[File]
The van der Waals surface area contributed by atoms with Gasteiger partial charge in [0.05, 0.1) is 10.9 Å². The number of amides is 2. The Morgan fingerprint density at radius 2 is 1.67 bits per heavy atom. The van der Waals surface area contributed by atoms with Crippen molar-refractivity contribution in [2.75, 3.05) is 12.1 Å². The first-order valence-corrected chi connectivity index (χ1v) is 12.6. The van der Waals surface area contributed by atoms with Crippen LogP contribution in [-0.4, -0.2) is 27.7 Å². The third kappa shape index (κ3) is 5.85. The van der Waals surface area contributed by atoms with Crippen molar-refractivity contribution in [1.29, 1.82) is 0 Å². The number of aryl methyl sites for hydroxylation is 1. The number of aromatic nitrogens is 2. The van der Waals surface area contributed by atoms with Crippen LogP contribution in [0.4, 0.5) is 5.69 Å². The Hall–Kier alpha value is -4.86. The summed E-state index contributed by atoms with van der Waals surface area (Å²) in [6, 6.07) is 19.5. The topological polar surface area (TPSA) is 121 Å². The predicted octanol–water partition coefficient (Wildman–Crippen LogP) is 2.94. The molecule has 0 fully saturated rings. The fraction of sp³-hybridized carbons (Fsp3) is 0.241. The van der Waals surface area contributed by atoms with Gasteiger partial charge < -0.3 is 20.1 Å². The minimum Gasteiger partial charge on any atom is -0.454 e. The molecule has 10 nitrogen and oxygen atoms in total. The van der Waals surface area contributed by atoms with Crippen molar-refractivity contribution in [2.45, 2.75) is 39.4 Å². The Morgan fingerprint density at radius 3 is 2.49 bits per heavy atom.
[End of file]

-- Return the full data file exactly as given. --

The van der Waals surface area contributed by atoms with Gasteiger partial charge in [0.05, 0.1) is 10.9 Å². The number of amides is 2. The Morgan fingerprint density at radius 2 is 1.67 bits per heavy atom. The van der Waals surface area contributed by atoms with Crippen molar-refractivity contribution in [2.75, 3.05) is 12.1 Å². The first-order valence-corrected chi connectivity index (χ1v) is 12.6. The van der Waals surface area contributed by atoms with Crippen LogP contribution in [-0.4, -0.2) is 27.7 Å². The third kappa shape index (κ3) is 5.85. The van der Waals surface area contributed by atoms with Crippen molar-refractivity contribution in [1.29, 1.82) is 0 Å². The number of aryl methyl sites for hydroxylation is 1. The number of aromatic nitrogens is 2. The van der Waals surface area contributed by atoms with Crippen LogP contribution in [0.4, 0.5) is 5.69 Å². The Hall–Kier alpha value is -4.86. The summed E-state index contributed by atoms with van der Waals surface area (Å²) in [6, 6.07) is 19.5. The topological polar surface area (TPSA) is 121 Å². The predicted octanol–water partition coefficient (Wildman–Crippen LogP) is 2.94. The molecule has 0 fully saturated rings. The fraction of sp³-hybridized carbons (Fsp3) is 0.241. The van der Waals surface area contributed by atoms with Gasteiger partial charge < -0.3 is 20.1 Å². The minimum Gasteiger partial charge on any atom is -0.454 e. The molecule has 10 nitrogen and oxygen atoms in total. The van der Waals surface area contributed by atoms with Crippen molar-refractivity contribution in [2.45, 2.75) is 39.4 Å². The Morgan fingerprint density at radius 3 is 2.49 bits per heavy atom.